While logic supports the idea, I’ll admit that I want neutral site games brought back for one reason and one reason only: a personal one.
After all, you’re reading this because of a neutral site game.
It was the summer of 1989. I was growing up in the San Francisco Bay Area and had gone to plenty of Oakland A’s and San Francisco Giants baseball games, Golden State Warriors and Sacramento Kings basketball games and even a San Francisco 49ers playoff football game thanks to a substitute teacher in 7th grade who was scalping tickets to his classroom full of students — but that’s another story for another time.
Before the internet, venues would mail you a calendar — yes, physical mail. Like, in an envelope and everything — with all of their events on it. That summer, we had received the Oakland Arena’s third quarter schedule and right there on September 29 was a pre-season NHL game between the Winnipeg Jets and Pittsburgh Penguins. I asked my dad if we could go and, naturally, he wanted to know why I wanted to watch a sport I knew nothing about and had very little interest in. “So I can say I’ve seen all four major sports in person,” I said.
He caved. We went.
I recall three distinct memories from that night. First, a player took a shot from around center ice and the puck glanced clean off the crossbar and struck somebody in the stands so hard they needed medical attention. Second, I ate nachos and it wasn’t until we got all the way out to the car to make the hour-long drive home that I realized I’d left my retainer in the nacho tray. Finally, I’d never been so in love with a sport. As I said, I’d been to dozens of sporting events of all types but nothing captivated my continued attention like hockey did. I must have had a smile on my face the entire ride home.
From that point on, I soaked up whatever information I could. There was no internet and I lived in pre-Sharks Northern California, so information was scarce. I remember going into a Tower Records store to look for some new music when I discovered their massive periodical section. It seemed to span an entire wall and that was where I became familiar with The Hockey News, Hockey Digest and The National, a short-lived daily sports newspaper that lasted less than two years but was a dream come true for an eclectic sports fan like me.
Then, later, I walked into my local Raley’s grocery store and they were selling hockey cards. I couldn’t believe it. I bought them all and it was on those cards that I learned who Brian Propp was and discovered what an amazing mustache Lanny McDonald had and pondered whether Joe Mullen and Brian Mullen were actually related and saw that Mario Lemieux was once one shy of scoring 200 points in a single season.
Eventually, Beckett started publishing a hockey card price guide and I became a subscriber before they even printed their first issue (Wayne Gretzky on the front cover, Patrick Roy on the back, of course). Through that, I eventually learned about prospects thanks to Upper Deck producing World Junior Championship subsets in their main sets. I got so enthralled with the prospects that I ended up creating a draft board above my bed, printing off each team’s logo on my parents’ old dot matrix printer and using packaging tape to stick them up, in draft order, above my headboard. Once drafted, I’d add that prospect’s World Juniors card in a hard plastic sleeve next to it. It became a relentless quest for me if I didn’t have a prospect’s card to acquire one.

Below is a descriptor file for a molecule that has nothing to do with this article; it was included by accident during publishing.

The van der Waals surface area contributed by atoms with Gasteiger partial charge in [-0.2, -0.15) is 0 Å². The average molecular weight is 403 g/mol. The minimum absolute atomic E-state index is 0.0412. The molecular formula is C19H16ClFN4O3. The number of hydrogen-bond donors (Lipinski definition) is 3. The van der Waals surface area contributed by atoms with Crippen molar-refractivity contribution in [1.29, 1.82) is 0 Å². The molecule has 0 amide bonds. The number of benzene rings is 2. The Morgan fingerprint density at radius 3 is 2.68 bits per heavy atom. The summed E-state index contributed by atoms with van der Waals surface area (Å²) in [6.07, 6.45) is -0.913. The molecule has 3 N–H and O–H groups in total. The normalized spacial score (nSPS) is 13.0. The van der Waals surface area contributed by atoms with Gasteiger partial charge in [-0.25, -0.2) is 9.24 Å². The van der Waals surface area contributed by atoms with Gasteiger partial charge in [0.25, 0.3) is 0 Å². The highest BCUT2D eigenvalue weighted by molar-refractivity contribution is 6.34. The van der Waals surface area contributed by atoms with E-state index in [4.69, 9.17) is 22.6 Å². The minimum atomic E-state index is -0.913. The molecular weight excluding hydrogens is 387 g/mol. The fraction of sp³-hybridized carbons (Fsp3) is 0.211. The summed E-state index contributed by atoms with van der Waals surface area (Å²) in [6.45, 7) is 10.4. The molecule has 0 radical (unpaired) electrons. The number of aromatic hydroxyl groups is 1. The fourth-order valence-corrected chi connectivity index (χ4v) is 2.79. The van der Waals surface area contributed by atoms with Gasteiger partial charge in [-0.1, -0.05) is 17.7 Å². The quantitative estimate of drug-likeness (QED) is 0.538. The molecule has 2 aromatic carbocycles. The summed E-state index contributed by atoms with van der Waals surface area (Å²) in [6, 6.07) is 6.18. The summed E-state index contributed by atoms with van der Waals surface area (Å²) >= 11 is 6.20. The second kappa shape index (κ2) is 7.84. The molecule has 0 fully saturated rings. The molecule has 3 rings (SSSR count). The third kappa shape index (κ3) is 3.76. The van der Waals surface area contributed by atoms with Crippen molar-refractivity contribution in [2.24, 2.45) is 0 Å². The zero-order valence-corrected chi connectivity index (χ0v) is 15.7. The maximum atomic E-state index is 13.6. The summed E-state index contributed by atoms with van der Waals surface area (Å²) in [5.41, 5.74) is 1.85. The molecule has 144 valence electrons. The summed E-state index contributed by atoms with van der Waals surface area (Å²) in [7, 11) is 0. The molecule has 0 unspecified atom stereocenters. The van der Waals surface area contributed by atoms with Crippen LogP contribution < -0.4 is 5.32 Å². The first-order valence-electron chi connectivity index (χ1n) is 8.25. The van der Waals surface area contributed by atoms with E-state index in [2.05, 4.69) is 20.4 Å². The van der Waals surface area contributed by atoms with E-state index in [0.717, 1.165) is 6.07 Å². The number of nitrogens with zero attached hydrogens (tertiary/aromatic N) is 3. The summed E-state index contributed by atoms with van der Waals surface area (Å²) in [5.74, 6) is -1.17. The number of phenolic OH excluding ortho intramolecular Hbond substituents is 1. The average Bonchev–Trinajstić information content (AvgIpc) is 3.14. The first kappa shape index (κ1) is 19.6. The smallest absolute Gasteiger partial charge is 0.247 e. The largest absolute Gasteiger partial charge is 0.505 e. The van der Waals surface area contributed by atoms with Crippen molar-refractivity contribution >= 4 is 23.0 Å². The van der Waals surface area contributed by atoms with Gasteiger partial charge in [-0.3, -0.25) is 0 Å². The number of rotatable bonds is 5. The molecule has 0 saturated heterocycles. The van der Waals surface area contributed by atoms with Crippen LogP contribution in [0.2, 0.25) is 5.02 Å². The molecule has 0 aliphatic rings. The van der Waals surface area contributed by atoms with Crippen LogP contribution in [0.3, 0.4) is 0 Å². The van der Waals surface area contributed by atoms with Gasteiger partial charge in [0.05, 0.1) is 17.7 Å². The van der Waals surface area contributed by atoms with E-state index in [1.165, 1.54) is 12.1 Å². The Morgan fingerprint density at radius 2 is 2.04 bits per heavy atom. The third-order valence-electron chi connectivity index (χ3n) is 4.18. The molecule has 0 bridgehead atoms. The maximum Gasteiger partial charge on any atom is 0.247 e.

While talking with a kid at school, he told me he played roller hockey at the local rink. I had no idea that was even a thing and immediately asked if I could play. He said they needed players so I joined the next week and played at both Roller Haven in Antioch (now Paradise Skate Roller Rink) and Marina Skate in Pittsburg (no longer there) until I finally started playing on ice in Vacaville several years later. There, I ended up scoring the championship-winning goal the season after my team came in dead last. I loved the game so much that I started coaching a youth roller hockey team and became a referee up in Vacaville where I was officiating as many as four games a night.
Fast forward 29 years from that Jets/Penguins tilt and here I am living my dream, covering the Nashville Predators for the team’s radio network, writing for the flagship station and stringing for the Associated Press’ radio department. I am blessed to be around the game I love, in a city I love, all because somebody put a neutral site contest in Oakland, California in 1989. Think of all the kids in other non-traditional markets who were going to write about, play or love sports anyway and could discover hockey earlier in their lives simply because the NHL decided to invest in its future like this.
The thought may have come out of nowhere but you’re onto something, Wysh. Count me in.
SPECIAL THANKS to Stuart McCommish at the NHL offices in Toronto who unearthed the research on the 1989 and 1990 pre-season games in Oakland, California that, otherwise, I never would’ve been able to find.